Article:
When you think of your health, the first things that typically come to mind are most likely maintaining good nutrition, weight, and maybe even visiting your doctor regularly for check-ups. Something that is often easily overlooked, however, is our eye health -- that is, until you notice a problem with it.
Our eyes are essential to all of our everyday functions. Additionally, our eyes and eye health are typically good indicators of our body's overall health, too. Hence why it's just as important to regularly visit your ophthalmologist like you would your family doctor, vs. waiting until you develop a serious problem like retinal vein occlusion.
One eye health issue that can occur without much warning is a retinal vein occlusion. Your retina is the tissue that lines the back of the inside of your eye and senses light. When a vein in your retina becomes blocked, it causes a disruption in the blood flow to and from your retina, which leads to blood leaking from the vein into your eye.
There are three types of retinal vein occlusions that can occur:
When blood leaks into the eye from the blocked vein, one of the first symptoms you may notice is blurred vision. This is due to the blood collecting in the macula, or the center of the retina, which is responsible for detailed vision. Leakage from blocked retinal veins can also manifest as floaters and in excess can interfere with normal vision. If a central retinal vein occlusion is more severe, it may also cause eye pain due to pressure in the eye.
Although there is no current cure for retinal vein occlusions, there are still ways our ophthalmologists can help treat the symptoms.
Though vision can't usually be restored to 100%, laser surgery has been successful in improving the sight of some patients with branch retinal vein occlusions; though this method has been proven ineffective for patients with central retinal vein occlusions.
A newer treatment still being studied, intraocular steroid injections are being used to treat patients with central, hemiretinal, and branch retinal vein occlusions. These injections are being used to treat patients with inadequate blood flow or who did not respond well to laser treatment, and although still in the early stages of testing, recent advances are showing promising results.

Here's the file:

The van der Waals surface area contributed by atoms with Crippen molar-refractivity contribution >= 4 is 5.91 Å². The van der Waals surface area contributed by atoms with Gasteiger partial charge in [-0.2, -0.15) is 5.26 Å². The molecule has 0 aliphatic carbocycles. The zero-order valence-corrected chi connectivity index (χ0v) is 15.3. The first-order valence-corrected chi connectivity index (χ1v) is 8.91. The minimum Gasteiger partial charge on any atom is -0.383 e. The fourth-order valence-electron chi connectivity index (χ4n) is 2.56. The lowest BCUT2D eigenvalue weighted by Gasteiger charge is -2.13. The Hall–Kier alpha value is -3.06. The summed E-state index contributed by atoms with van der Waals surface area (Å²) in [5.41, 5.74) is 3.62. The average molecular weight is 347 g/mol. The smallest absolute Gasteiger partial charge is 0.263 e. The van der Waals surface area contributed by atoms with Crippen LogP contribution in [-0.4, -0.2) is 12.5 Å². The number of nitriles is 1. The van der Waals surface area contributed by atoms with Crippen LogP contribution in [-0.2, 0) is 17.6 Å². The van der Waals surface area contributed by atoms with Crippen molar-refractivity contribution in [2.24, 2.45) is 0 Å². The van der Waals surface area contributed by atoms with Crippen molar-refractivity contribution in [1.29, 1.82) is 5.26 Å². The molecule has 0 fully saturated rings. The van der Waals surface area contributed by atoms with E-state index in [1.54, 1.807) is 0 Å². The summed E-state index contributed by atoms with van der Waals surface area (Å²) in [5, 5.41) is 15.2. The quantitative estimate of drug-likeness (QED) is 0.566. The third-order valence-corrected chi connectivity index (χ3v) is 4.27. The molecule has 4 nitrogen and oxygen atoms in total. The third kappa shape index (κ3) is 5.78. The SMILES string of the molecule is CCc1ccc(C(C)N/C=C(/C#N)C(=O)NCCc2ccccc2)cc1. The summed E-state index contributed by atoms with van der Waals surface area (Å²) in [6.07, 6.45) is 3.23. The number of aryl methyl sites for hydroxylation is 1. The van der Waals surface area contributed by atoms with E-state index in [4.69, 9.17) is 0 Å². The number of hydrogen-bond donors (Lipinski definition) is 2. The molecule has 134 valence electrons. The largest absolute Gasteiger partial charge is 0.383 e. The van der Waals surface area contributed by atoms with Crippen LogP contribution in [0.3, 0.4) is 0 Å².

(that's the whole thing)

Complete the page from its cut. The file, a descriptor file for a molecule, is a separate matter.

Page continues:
One of the best ways to prevent a retinal vein occlusion from happening is simply by understanding your overall health and how that links to your eye health. Medical studies have determined that retinal vein occlusions are more commonly found in patients with health conditions such as glaucoma, diabetes, age-related vascular disease, high blood pressure, and blood disorders. If you're aware that you suffer from one or more of these health issues, then now is the time to be proactive about your eye health and make an appointment with your ophthalmologist.
If you believe you are at risk, or have noticed symptoms of retinal vein occlusion, it's important to see your ophthalmologist as soon as possible. Your ophthalmologist can then order the necessary tests to determine whether you are at risk or already have a retinal vein occlusion, and may even recommend you visiting your family doctor to help manage related health issues.
Vision problems can occur at any age and, unfortunately, many, more serious problems -- like retinal vein occlusion and other eye diseases -- often show no symptoms until the damage has been done. However, when caught early damage can be minimized -- that's why regular ophthalmologist and doctor visits are so important.
When your eye health is at stake, trust the experienced experts at Retina Specialty Institute. Our physicians have been working hard to preserve the vision of their patients for over 20 years, paving the way for innovations and advancements in eye treatment therapies. Please don't hesitate to contact us if you have any questions. And click here to find a Retina Specialty Institute location near you!< Back
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